This game spans the entire world with major cities marked by informational beacons. The infections will randomly spread to new cities with the formation of a “pod” of infection. These are literally giant pulsating pods on the street. When they spawn, the infection will spread to nearby nodes and strengthen the zombie forces. You have to intervene by either weakening the outbreak at the periphery, or by diving right into the middle and killing the pods.
When you opt to land a ground squad, you will get a top-down view of your soldiers, usually 4 to a team. Tap anyplace on the screen and they will move there. Firing is handled by swiping across the screen. Any valid target you touch will be targeted and you get bonuses for linking together multiple enemies. When you’ve put down the pods and zombies, it’s time to run back to the chopper.
You have to develop your defense over time by adding outposts and towers to control the spread of the infection. Various special missions pop up occasionally, and these can bring big bonuses. The better you play the game, the more experience your troops get, and the more cash you have on hand for upgrades. Building structures, researching upgrades, and other activities take some time, but you can do other missions or even close the game while you wait. You'll get a notification when activities are complete if you allow them.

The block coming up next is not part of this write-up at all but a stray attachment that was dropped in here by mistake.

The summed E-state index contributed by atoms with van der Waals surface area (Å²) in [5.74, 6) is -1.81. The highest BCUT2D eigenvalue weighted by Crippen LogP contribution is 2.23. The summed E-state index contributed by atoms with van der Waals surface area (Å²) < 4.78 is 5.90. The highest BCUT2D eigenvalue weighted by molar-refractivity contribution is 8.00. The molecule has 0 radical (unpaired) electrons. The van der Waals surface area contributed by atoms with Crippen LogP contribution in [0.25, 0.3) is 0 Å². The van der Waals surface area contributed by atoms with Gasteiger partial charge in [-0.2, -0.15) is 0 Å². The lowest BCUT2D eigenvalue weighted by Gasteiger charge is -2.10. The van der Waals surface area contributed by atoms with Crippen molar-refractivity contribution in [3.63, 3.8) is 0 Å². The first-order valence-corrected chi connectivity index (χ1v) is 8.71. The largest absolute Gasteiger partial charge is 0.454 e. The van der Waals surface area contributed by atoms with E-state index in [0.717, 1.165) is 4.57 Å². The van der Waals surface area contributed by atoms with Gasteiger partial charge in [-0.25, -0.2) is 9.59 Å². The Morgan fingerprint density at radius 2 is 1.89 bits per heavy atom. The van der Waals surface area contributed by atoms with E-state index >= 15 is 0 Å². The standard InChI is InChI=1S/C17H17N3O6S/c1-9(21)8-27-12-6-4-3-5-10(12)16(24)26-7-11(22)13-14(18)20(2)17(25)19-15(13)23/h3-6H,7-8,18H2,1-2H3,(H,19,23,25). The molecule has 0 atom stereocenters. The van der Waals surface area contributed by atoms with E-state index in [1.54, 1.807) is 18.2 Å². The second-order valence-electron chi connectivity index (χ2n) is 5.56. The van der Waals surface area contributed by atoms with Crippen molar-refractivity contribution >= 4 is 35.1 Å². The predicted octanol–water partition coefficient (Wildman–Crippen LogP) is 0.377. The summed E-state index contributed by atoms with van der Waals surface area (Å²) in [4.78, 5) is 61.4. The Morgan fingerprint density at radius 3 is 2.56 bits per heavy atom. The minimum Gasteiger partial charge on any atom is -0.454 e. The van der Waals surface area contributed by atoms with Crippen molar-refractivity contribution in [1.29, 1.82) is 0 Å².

Along with the cash, you also have gold to worry about. If you haven't guessed, this is a game that utilizes in-app purchases. You will have to spend a few bucks to have a good experience, but Global Outbreak costs nothing up front. On that basis, I’m okay with spending a few dollars.
The graphics in this title are at the high end. The environments are detailed and animations are very smooth. There is a little aliasing visible, but it’s not bad. You can zoom in on the action with a multitouch gesture, and things still look good up close. The solid lighting effects help make the ground combat feel more real too.
This is a good game despite the in-app purchases. The controls are effective, the graphics are good, and I like the geolocation leaderboards. The gameplay is a little complicated, but you’ll get the hang of it. Check out Global Outbreak in the Play Store and see if you dig it.
That's all for this week. I hope there was something here that could find a place on your Android device. Check back next time for more cool apps.